Published on July 30, 2020

As more and more states and organizations adopt a gendered approach to international policy, trainings on how to conduct gender-based analysis and integrate gender perspectives into policies and programming have proliferated. These trainings vary widely in their target audience and format. They also vary in their institutional origin: some are designed by international or regional organizations like the UN or NATO, some by institutions associated with states, and some by third-party NGOs, training institutes, and academic institutions.

Despite this increase in gender trainings, it remains unclear how effective they have been due to challenges related to their design, delivery, targeting, and evaluation. On design, gender trainings often have difficulty striking the right balance between normative and strategic considerations and between theory and practice. They also tend to conflate gender, women’s inclusion, and sexrelated issues. The method of delivering trainings can also pose gendered barriers to participants’ access.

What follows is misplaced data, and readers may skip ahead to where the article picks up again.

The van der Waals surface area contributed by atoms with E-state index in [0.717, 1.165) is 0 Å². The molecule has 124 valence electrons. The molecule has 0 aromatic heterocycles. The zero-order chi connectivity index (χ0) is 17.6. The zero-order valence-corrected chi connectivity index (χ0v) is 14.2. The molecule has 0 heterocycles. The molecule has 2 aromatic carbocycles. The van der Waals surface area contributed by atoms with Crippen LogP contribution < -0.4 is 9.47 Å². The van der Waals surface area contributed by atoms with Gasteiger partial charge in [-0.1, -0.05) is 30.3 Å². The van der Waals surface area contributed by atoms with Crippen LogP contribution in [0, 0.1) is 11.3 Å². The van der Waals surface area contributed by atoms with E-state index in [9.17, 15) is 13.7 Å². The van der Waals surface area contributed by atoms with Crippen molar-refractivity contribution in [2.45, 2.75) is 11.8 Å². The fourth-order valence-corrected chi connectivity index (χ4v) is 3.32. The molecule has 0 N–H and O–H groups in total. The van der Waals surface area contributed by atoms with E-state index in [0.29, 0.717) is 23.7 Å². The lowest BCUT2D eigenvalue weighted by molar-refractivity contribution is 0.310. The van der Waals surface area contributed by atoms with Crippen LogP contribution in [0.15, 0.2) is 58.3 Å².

On delivery, the challenge is finding experts who understand gender, can speak to the specific issues that require a gender perspective, and are familiar with how to apply this perspective in field operations. On targeting, the challenge is identifying participants who are likely to make good use of the training and tailoring the training’s content and method of delivery to their needs. Finally, all gender training faces a daunting challenge with regard to evaluation, as it is difficult to observe socialization and changes in beliefs and practices in the short term.

These challenges call for greater rigor in the design, delivery, and assessment of gender trainings to make them more coherent and effective. Toward this end, those designing gender trainings should consider the following:

• Conducting a preliminary needs assessment to adapt trainings to their audience;

• Soliciting feedback at every stage of the training, including “live” feedback during the training;

• Grounding training in local contexts and providing evidence to back up claims; and,

• Generating self-reflection by both participants and trainers during evaluations.

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